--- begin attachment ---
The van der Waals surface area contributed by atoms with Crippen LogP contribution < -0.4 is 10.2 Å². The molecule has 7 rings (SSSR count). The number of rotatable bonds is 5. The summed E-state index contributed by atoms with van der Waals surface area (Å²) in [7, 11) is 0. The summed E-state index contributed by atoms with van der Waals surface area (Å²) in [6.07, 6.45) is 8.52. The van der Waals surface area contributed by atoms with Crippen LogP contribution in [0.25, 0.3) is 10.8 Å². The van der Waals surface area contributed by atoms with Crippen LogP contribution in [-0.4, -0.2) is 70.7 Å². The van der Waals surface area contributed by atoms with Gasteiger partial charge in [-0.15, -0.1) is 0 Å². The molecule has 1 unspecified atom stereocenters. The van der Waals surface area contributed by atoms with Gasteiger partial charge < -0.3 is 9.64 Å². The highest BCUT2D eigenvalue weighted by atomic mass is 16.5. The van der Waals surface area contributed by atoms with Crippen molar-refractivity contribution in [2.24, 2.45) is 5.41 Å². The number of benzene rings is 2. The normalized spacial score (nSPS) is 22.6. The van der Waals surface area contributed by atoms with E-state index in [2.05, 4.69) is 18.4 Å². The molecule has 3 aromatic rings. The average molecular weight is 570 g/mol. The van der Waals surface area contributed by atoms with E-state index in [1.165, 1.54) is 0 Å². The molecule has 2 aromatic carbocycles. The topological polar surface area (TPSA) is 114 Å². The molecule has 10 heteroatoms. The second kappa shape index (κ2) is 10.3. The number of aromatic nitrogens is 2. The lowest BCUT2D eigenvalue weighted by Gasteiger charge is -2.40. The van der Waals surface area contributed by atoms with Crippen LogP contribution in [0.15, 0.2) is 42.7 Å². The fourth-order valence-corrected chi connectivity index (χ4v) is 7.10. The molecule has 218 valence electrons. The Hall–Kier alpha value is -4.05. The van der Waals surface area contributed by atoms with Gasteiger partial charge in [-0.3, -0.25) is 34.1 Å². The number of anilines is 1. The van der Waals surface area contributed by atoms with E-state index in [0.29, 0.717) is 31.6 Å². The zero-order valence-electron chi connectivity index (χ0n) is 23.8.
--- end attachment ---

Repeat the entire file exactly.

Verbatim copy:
The van der Waals surface area contributed by atoms with Crippen LogP contribution < -0.4 is 10.2 Å². The molecule has 7 rings (SSSR count). The number of rotatable bonds is 5. The summed E-state index contributed by atoms with van der Waals surface area (Å²) in [7, 11) is 0. The summed E-state index contributed by atoms with van der Waals surface area (Å²) in [6.07, 6.45) is 8.52. The van der Waals surface area contributed by atoms with Crippen LogP contribution in [0.25, 0.3) is 10.8 Å². The van der Waals surface area contributed by atoms with Crippen LogP contribution in [-0.4, -0.2) is 70.7 Å². The van der Waals surface area contributed by atoms with Gasteiger partial charge in [-0.15, -0.1) is 0 Å². The molecule has 1 unspecified atom stereocenters. The van der Waals surface area contributed by atoms with Gasteiger partial charge < -0.3 is 9.64 Å². The highest BCUT2D eigenvalue weighted by atomic mass is 16.5. The van der Waals surface area contributed by atoms with Crippen molar-refractivity contribution in [2.24, 2.45) is 5.41 Å². The number of benzene rings is 2. The normalized spacial score (nSPS) is 22.6. The van der Waals surface area contributed by atoms with E-state index in [2.05, 4.69) is 18.4 Å². The molecule has 3 aromatic rings. The average molecular weight is 570 g/mol. The van der Waals surface area contributed by atoms with E-state index in [1.165, 1.54) is 0 Å². The molecule has 2 aromatic carbocycles. The topological polar surface area (TPSA) is 114 Å². The molecule has 10 heteroatoms. The second kappa shape index (κ2) is 10.3. The number of aromatic nitrogens is 2. The lowest BCUT2D eigenvalue weighted by Gasteiger charge is -2.40. The van der Waals surface area contributed by atoms with Crippen LogP contribution in [0.15, 0.2) is 42.7 Å². The fourth-order valence-corrected chi connectivity index (χ4v) is 7.10. The molecule has 218 valence electrons. The Hall–Kier alpha value is -4.05. The van der Waals surface area contributed by atoms with Gasteiger partial charge in [-0.3, -0.25) is 34.1 Å². The number of anilines is 1. The van der Waals surface area contributed by atoms with E-state index in [0.29, 0.717) is 31.6 Å². The zero-order valence-electron chi connectivity index (χ0n) is 23.8.